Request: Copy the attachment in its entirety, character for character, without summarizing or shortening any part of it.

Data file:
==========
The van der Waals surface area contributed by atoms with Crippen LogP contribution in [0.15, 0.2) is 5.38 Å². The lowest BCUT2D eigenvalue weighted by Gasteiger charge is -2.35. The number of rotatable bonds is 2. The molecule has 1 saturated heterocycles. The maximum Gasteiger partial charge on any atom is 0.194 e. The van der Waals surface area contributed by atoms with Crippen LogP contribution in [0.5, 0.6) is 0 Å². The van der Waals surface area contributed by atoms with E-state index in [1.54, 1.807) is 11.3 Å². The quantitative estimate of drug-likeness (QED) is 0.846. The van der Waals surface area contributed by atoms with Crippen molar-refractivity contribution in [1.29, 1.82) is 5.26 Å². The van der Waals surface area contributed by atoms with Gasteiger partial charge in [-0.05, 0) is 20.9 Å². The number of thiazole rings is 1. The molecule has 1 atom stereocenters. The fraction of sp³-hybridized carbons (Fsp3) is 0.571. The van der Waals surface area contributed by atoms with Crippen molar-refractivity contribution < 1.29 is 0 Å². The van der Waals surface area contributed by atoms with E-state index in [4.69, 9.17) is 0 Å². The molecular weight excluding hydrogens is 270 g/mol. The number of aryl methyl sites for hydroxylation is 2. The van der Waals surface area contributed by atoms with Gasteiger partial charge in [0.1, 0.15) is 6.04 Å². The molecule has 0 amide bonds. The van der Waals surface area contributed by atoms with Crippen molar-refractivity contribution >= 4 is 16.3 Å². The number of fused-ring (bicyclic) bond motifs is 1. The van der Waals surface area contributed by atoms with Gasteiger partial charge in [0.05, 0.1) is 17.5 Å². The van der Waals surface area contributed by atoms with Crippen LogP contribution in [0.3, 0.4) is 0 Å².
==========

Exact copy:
The van der Waals surface area contributed by atoms with Crippen LogP contribution in [0.15, 0.2) is 5.38 Å². The lowest BCUT2D eigenvalue weighted by Gasteiger charge is -2.35. The number of rotatable bonds is 2. The molecule has 1 saturated heterocycles. The maximum Gasteiger partial charge on any atom is 0.194 e. The van der Waals surface area contributed by atoms with Crippen LogP contribution in [0.5, 0.6) is 0 Å². The van der Waals surface area contributed by atoms with E-state index in [1.54, 1.807) is 11.3 Å². The quantitative estimate of drug-likeness (QED) is 0.846. The van der Waals surface area contributed by atoms with Crippen molar-refractivity contribution in [1.29, 1.82) is 5.26 Å². The van der Waals surface area contributed by atoms with Gasteiger partial charge in [-0.05, 0) is 20.9 Å². The number of thiazole rings is 1. The molecule has 1 atom stereocenters. The fraction of sp³-hybridized carbons (Fsp3) is 0.571. The van der Waals surface area contributed by atoms with Crippen molar-refractivity contribution < 1.29 is 0 Å². The van der Waals surface area contributed by atoms with E-state index in [4.69, 9.17) is 0 Å². The molecular weight excluding hydrogens is 270 g/mol. The number of aryl methyl sites for hydroxylation is 2. The van der Waals surface area contributed by atoms with Gasteiger partial charge in [0.1, 0.15) is 6.04 Å². The molecule has 0 amide bonds. The van der Waals surface area contributed by atoms with Crippen molar-refractivity contribution >= 4 is 16.3 Å². The number of fused-ring (bicyclic) bond motifs is 1. The van der Waals surface area contributed by atoms with Gasteiger partial charge in [0.05, 0.1) is 17.5 Å². The van der Waals surface area contributed by atoms with Crippen LogP contribution in [0.3, 0.4) is 0 Å².